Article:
Big Green Egg - EGGhead Forum - The Ultimate Cooking Experience...
Welcome to the EGGhead Forum - a great place to visit and packed with tips and EGGspert advice! You can also join the conversation and get more information and amazing kamado recipes by following Big Green Egg at:

Want to see how the EGG is made? Click to Watch

Facebook  |  Twitter  |  Instagram  |  Pinterest  |  Youtube  |  Vimeo
Share your photos by tagging us and using the hashtag #BigGreenEgg.

How important is it for meat to be at room temp before egging?

how many of you do it? I'm perfecting my technique and going to start trying it. Never worried about it before but I know some swear by it.
«1

Comments

  • buzd504buzd504 Posts: 3,405
    edited June 2016
  • REMtxREMtx Posts: 63
    edited June 2016
    I only worry about it a bit on some steaks, so I get even cooking. Big meat for smoking is actually better slightly cold so it can develop a smoke ring.
  • shtgunal3shtgunal3 Posts: 4,684
    Never have. Probably never will.

    ___________________________________

     

     LBGE,SBGE, and a Mini makes three......Sweet home Alabama........ Stay thirsty my friends .

  • Carolina QCarolina Q Posts: 14,715
    I've never heard anyone on here admit to doing that. If you leave a piece of meat of any size out on the counter long enough to get to room temp, all those microbial nasties are gonna have a field day.

    I hate it when I go to the kitchen for food and all I find are ingredients!                                                                                                                                                                                                                           

    Michael 
    Central Connecticut 

  • lkapigianlkapigian Posts: 7,559
    I've egged stuff frozen solid
    Visalia, Ca

    LGBE- Pit's by Klose Trailer -Stumps XL Stretch - Custom Santa Maria-Modified HD Offset Smoker Reverse Flow- FatStack Smoker coming soon- Blackstone 36 - Custom Cold Smoke House and a lonely Brinkman Vertical Smoker
  • MaskedMarvelMaskedMarvel Posts: 2,824
    I exclusively smoke butts frozen solid. Makes buying in bulk when they go on sale here for $1.29/lbs easy...
    Large BGE and Medium BGE
    36" Blackstone - Greensboro!


  • lkapigian said:
    I've egged stuff frozen solid
    i'll bite.... seriously? like what?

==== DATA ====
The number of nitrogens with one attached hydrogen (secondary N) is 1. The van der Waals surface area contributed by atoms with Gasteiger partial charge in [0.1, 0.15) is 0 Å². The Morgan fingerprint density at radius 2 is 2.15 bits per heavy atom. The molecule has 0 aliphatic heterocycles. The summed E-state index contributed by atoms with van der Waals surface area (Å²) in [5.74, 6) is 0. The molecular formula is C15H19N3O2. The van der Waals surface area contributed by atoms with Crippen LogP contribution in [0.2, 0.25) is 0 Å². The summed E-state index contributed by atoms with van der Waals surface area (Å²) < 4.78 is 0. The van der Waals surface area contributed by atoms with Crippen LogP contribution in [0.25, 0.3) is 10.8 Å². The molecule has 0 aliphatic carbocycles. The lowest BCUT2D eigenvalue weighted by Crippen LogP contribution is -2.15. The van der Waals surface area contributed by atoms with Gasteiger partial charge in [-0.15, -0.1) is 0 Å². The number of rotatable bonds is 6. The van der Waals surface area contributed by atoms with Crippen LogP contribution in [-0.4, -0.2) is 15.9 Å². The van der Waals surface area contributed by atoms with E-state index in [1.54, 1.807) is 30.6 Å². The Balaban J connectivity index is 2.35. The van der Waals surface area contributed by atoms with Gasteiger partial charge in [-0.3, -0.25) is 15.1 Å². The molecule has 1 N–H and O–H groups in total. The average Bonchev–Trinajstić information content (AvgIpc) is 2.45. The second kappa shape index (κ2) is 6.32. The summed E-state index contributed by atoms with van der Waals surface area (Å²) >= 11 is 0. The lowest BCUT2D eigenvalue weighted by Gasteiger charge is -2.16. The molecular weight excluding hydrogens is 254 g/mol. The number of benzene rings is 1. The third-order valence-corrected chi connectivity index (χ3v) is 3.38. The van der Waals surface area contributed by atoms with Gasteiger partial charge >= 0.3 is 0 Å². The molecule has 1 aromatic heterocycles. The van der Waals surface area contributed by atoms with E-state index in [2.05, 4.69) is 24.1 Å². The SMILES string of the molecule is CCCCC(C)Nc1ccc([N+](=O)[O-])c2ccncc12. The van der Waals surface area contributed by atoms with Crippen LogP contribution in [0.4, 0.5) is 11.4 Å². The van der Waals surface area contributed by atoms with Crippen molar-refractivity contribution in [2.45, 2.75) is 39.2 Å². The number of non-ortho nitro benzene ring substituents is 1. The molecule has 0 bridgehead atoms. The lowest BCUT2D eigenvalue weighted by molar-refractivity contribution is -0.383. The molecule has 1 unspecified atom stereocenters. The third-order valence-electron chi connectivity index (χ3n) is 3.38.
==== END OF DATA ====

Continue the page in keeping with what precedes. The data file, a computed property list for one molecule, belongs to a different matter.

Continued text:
• DaveRichardsonDaveRichardson Posts: 2,324
    Most of the time, with the big cooks of boston butts, etc, that take 10+ hours, those chunks of meat are still semi-frozen when they go on.  My deep freezer is well stocked with boston butts and steaks.  The coldest butt was at 24 degrees when I got the probe into it.

    Steaks will be reverse seared at 225 until they reach the sewwt spot before going nuclear.....

    All depends on how much time ahead I think about tossing something in the fridge to thaw it out!

    LBGE #19 from North GA Eggfest, 2014

    Stockbridge, GA - just south of Atlanta where we are covered up in Zombies!  #TheWalkingDead films practically next door!

  • I've never heard anyone on here admit to doing that. If you leave a piece of meat of any size out on the counter long enough to get to room temp, all those microbial nasties are gonna have a field day.
    That's why I've never tried it before,I think I will skip that....thanks for everyone's comments
  • lousubcaplousubcap Posts: 23,132
    Another vote for right out of the fridge to the BGE except for steaks-then I poor-man hot tub them before tossing on the fire.  FWIW-
    Louisville; "indeterminate Jim" here.  Rolling smoke in the neighbourhood. # 38 for the win.  Life is too short for light/lite beer!
  • NonaScottNonaScott Posts: 446
    I try to take steaks out an hour before cooking to take the chill off a little. I find they do cook a little more even that way. Everything else right out of the fridge.
    Narcoossee, FL

    LBGE, Nest, Mates, Plate Setter, Ash Tool. I'm a simple guy.
  • gdenbygdenby Posts: 6,239
    Chef Thos. Keller, 1st Michellin 3-star in US, recommends "tempering" the food. From what I can tell, that is that the food/meat is all at an even temperature all thru. Not necessarily at room temp.